Twenty years ago, I got a little black box filled with chemicals, test tubes and instructions. Then, I was a newly certified water monitor, having successfully completed the training program offered by Dr. Bill Deutsch through Auburn University’s Alabama Water Watch program.
We’d been living on the lake for two years, and for many more, I had been committed to environmental causes. Taking a short course and walking down to the lake once a month to test the water seemed like the least I could do to help the planet, and the Lake Watch of Lake Martin folks were delighted to welcome me into the fold as a water quality monitor. They quickly set me up with a test site: in my own backyard.
That’s how I became “Site 8” on the lake.
Dick and Mary Ann Bronson, Woodfin Martin, Virginia Pietrzykowski and a host of others began the Lake Watch Lake Martin organization as a response to serious issues – textile dye and other pollutants being discharged through an Alexander City wastewater treatment plant directly into the lake.
By the time I arrived, their determined activism had taken care of the most serious issues, but like them, I firmly believed that the citizen watchdog approach was the best way to preserve the quality of our lake and, more importantly, our drinking water. We truly need to keep a watch out for the next threat.
So once a month, I started testing the quality of the water from my dock in StillWaters. Over the years, I’ve had more than a few slack periods and skipped my testing due to lack of time or poor memory. But I’ve never waivered in my belief that the work done by Lake Watch water monitors is important and valuable.
Over the past three decades, we’ve collectively established chemical baselines that measure what healthy water should be, and we’ve built an incredible database of testing results for sites all over Lake Martin.
At one board meeting a long time ago, we discussed the cost and trouble of repeated testing that frequently yielded basically the same results. We’ve done it, some said. Shouldn’t that be enough?
The answer is no.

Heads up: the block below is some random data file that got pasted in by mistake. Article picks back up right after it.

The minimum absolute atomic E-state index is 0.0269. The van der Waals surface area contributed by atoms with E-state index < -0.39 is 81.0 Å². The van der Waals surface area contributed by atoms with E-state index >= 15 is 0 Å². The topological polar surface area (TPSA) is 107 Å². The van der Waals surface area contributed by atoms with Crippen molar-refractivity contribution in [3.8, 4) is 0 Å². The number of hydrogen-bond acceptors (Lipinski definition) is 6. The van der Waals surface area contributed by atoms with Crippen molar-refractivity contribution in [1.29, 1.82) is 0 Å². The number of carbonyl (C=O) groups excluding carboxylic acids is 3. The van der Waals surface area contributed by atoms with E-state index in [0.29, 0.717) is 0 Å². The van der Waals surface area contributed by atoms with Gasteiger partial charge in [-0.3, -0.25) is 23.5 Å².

Who knows when some biohazard will shift the pH as the first indicator of serious trouble? What happens if, over time, we note small shifts in alkalinity or hardness? What can the dissolved oxygen content of sites tell scientists about the health of our lake?
My own turbidity measurements clearly showed the effect of developer activities on the lake. The results of decades of data is a solid foundation that is needed to identify – and to fight – threats to the health of the cleanest lake in Alabama and the state’s one and only Treasured Alabama Lake. Over the years, we’ve collected a mass of data that could be more valuable than gold come the next lawsuit.
And so, each month, we water monitors grab our little black boxes of chemicals and test tubes and collect samples.
It isn’t hard to do. The tests are simple and don’t take much time. In fact, through the years, in my most hectic moments when I have to squeeze my little trip to the dock into a packed schedule, I often reflect that some of the most peaceful moments I’ve had on the lake are the brief but intensely satisfying moments when I’m doing my testing.
It has become a ritual and a way to pay back the water for the beauty and pleasure it has provided to me and to so many others. When I dawdle and watch the sunlight dance on the water, I can spend an hour doing my testing. When I’m pressed for time and determined, a half hour will accomplish the same thing.
It takes less than 10 minutes to upload the data to the computer database maintained by Auburn University’s Water Watch professionals. My observations become part of a statewide peek into the health of our collective water system. Data may be seen through the Alabama Water Watch website at www.alabamawaterwatch.org/water-data/. Reports and other data on Lake Martin can be found at lakewatch.org.
Some of my Lake Watch peers are trained in bacteriological testing. They are pretty popular when E. coli outbreaks threaten, and the first line of defense is needed in cleaning up swimming and fishing holes.
Some of the most dedicated water monitors can also do biological assessments of streams, counting the snails, clams and the myriad water creatures scooped up from healthy streams and water bodies. They are also teachers, inspiring the next generation in stewardship and respect for the water.
Taken together, our efforts insure that Lake Martin will remain a Treasured Alabama Lake.
Clean water isn’t something to take for granted. In most of the world, clean water that won’t make you sick and that is plentiful enough for agriculture and recreation isn’t a given. We are fortunate at Lake Martin.
Tallapoosa County was recently named as the “most beautiful county” in Alabama, thanks largely to that fantastic amenity we simply call “the lake.”
Our lake is not only beautiful; it also is clean and safe to swim in, and you can eat the fish that you catch.
Please help keep it that way. Support the efforts of our local water quality monitors. Better yet, sign up and become an AWW monitor yourself. You’ll learn a great deal and have a lot of fun, and you’ll be doing something good for your environment at the same time.
Water monitoring is fun and easy! To find out how to become certified, contact firstname.lastname@example.org. Lake Watch covers all costs for training and equipping volunteers. The value of your contribution: Priceless!
Kathryn Braund is president of Lake Watch Lake Martin. For information about Lake Watch, visit lakewatch.org.